Over at the Washington Post, Robin Givhan gives us the backstory of how nail artist Bernadette Thompson’s iconic money manicure ended up in its rightful place—the Museum of Modern Art.

The nails in question are part of an exhibit currently running at the MOMA called “Items: Is Fashion Modern?”—a collection of 111 items of clothing and accessories, from the kippah to the little black dress to a pair of Levis, arranged together to explore “the many relationships between fashion and functionality, culture, aesthetics, politics, labor, identity, economy, and technology.” Nestled amongst these various artifacts are a set of Thompson’s money nails, first created for Lil’ Kim on the set of a photo shoot for an ad campaign.

The shoot was for a denim campaign, but Kim was also surfing a wave of enthusiasm for her contribution to the Junior M.A.F.I.A. single “Get Money.” That became the manicurist’s source of inspiration. She reached into her little nylon wallet, pulled out a dollar bill, cut it into pieces and strategically applied bits of currency to Kim’s acrylic nails to create an eye-popping manicure by way of the U.S. Treasury.

The money nails became a Thing, to the point where New York wrote up the trend in a pithy little pargraph in its “Gotham Style” section. From the June 5, 2000 issue:

Got your money on your mind? Now you can have it on your nails too. When manicurist-to-the-stars Bernadette Thompson did a French manicure with dollar-bill tips for Lil’ Kim, salons from Lenox Avenue to Flatbush were filled with customers intent on copying the look. But like shahtoosh-loving socialites, the ghetto-fabulous glamour-pusses found that their trend ran afoul of the law: Defacing American currency is a crime. One solution is to do the deed yourself: “Bring your own dollar,” whispers the receptionist at downtown Brooklyn’s Long Nail (143 Lawrence Avenue; 718-624-1818). Thompson simply went to Times Square and bought stacks of fake bills. “I’m not trying to risk it,” she says. “The fake stuff is thinner, so it glues to the nails better. And it looks exactly the same.”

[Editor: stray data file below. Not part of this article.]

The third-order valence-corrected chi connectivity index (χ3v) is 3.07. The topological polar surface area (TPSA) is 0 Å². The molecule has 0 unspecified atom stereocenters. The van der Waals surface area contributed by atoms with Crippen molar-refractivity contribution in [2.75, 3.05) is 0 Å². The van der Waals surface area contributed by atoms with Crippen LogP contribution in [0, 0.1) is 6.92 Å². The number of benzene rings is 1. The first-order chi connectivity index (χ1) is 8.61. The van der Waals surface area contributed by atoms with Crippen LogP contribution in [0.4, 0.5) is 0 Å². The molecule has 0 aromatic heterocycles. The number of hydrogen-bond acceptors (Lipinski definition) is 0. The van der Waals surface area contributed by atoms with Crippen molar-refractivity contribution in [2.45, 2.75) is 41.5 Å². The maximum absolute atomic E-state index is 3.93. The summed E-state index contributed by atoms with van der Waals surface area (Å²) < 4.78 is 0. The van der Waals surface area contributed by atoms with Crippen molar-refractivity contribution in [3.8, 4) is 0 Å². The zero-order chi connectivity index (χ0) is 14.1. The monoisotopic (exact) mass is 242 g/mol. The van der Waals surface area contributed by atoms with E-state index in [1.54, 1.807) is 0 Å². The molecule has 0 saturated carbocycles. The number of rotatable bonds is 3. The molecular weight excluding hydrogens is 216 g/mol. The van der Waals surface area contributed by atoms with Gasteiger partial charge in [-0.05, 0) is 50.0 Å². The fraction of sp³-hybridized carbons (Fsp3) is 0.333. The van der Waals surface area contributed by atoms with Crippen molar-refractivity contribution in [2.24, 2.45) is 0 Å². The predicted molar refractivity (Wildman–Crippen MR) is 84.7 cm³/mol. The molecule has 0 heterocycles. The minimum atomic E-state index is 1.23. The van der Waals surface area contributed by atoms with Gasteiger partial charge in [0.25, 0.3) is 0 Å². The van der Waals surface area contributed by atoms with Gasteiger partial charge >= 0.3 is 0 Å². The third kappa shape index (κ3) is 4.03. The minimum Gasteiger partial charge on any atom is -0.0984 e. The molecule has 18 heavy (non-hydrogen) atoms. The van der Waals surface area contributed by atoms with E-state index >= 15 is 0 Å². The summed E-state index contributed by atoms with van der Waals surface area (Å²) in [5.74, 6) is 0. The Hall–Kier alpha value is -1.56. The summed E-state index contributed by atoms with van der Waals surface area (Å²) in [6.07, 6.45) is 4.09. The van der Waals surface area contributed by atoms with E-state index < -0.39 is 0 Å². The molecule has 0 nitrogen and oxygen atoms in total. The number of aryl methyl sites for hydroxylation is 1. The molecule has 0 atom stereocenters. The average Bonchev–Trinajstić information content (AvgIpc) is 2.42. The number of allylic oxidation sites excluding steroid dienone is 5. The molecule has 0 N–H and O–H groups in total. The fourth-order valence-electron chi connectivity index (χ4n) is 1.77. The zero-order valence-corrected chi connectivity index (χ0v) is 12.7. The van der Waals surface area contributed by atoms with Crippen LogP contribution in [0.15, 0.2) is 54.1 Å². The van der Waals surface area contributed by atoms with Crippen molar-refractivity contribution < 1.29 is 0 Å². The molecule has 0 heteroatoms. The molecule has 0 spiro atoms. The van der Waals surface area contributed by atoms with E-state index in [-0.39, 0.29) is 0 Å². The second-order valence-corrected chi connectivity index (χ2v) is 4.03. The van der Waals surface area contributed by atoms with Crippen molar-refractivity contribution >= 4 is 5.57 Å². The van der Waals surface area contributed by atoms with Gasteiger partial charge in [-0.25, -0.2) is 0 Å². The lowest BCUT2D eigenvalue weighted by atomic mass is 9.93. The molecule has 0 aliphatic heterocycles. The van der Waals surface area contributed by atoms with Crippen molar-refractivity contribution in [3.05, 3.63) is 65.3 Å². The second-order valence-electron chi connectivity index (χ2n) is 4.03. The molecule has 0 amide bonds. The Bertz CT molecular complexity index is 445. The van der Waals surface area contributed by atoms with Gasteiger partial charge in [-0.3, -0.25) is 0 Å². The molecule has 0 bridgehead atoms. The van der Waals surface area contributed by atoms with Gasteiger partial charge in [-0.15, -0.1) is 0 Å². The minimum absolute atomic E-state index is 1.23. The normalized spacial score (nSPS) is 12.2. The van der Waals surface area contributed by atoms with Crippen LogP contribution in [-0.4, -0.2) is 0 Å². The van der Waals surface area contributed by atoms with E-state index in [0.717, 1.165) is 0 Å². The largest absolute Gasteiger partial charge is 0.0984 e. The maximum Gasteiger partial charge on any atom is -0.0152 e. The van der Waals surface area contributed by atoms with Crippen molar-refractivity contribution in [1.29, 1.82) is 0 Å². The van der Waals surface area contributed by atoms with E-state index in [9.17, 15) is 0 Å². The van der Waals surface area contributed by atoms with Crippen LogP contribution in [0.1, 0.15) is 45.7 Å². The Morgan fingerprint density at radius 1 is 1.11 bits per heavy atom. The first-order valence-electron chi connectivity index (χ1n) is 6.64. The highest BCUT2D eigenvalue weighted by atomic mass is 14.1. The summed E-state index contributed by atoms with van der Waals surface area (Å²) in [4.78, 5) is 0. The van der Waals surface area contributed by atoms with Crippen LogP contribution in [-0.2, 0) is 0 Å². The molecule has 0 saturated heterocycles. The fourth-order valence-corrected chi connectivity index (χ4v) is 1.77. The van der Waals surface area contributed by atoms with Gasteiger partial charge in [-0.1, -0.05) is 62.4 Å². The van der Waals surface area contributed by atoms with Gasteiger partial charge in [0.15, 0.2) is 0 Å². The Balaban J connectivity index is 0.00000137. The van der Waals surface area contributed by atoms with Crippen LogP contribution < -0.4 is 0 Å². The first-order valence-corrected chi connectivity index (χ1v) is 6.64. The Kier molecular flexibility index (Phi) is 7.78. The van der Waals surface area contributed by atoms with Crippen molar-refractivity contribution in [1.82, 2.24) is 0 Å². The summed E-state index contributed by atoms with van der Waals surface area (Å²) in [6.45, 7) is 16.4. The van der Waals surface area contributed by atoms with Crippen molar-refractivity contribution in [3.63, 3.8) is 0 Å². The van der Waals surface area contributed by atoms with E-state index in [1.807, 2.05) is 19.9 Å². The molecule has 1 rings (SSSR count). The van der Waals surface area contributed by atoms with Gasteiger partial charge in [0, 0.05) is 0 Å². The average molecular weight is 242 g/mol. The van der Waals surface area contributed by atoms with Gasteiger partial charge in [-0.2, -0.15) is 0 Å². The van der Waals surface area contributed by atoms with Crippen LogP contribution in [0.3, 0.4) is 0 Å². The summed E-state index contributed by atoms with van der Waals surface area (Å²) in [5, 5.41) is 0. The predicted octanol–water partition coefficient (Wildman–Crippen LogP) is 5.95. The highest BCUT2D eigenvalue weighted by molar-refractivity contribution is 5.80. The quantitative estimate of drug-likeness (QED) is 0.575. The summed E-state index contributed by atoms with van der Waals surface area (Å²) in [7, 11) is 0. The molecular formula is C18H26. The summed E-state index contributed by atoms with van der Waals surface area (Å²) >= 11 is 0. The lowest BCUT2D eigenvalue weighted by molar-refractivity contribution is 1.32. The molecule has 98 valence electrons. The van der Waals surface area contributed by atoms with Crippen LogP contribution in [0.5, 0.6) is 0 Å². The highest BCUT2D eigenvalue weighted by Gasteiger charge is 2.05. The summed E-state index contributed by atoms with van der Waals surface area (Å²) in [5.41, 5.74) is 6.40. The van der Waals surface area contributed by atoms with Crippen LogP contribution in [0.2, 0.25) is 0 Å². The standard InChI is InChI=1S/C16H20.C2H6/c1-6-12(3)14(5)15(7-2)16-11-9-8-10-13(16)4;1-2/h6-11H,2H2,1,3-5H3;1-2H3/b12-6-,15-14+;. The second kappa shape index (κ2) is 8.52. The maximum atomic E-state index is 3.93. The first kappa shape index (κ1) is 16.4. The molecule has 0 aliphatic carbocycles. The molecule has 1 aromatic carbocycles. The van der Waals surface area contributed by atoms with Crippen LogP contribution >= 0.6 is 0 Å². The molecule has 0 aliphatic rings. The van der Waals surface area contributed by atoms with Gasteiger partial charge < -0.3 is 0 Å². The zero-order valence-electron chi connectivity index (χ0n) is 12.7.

Setting aside the “ghetto-fabulous glamour-puss” bit that dates this turn-of-the-century paragraph, it’s clear that Thompson knew precisely what she was doing. “Black girls always added things to nails, like they added things to clothes,” Thompson told the Washington Post. For the most part, a manicure is an affordable luxury— “less than an Hermès bag,” Thompson notes—and it’s an accessory that you wear every single day.

Nail art, as Givhan notes, was primarily relegated to “hip-hop style,” but Thompson elevated it in part by painting the nails of women like Mary J. Blige and Lil’ Kim in fashion and photo shoots. Thompson did a Louis Vuitton shoot where she painted tiny Louis Vuitton logos on the nails, to match the bags. With that, nail art started to become more “acceptable” to the mainstream, which leads us to our current moment in time. Studios like Paintbox and Valley Nail in New York will do whatever your heart desires on your nails—though it should be noted that Paintbox sticks to an anesthetized, minimalistic “menu”of options, perfect for a certain kind of Instagram photo featuring a disembodied hand gesturing wanly towards a monstera plant and a hand-thrown mug.

E! News recently retired its “mani cam,” a faintly humiliating exercise that saw celebrities trotting their fingers down a tiny red carpet, to show off their nail art. The Kardashians’ full-throated support of long acrylics in 2015 begat a spate of experiential posts that occasionally rang a teensy bit tone-deaf. Kylie Jenner’s nails may be “crazy” and Kim Kardashian’s brief flirtation with long nails might render someone a “funtionally useless human being,” but each wide-eyed take ignored the fact that many women choose to live their lives with long, painted, fake nails because that’s how they choose to live.

Givhan writes that “Thompson’s nail art scrambled our assumptions about femininity, beauty and class.” Clearly we’re still grappling with these issues and will be for the rest of our days, but for this, we have Thompson to thank.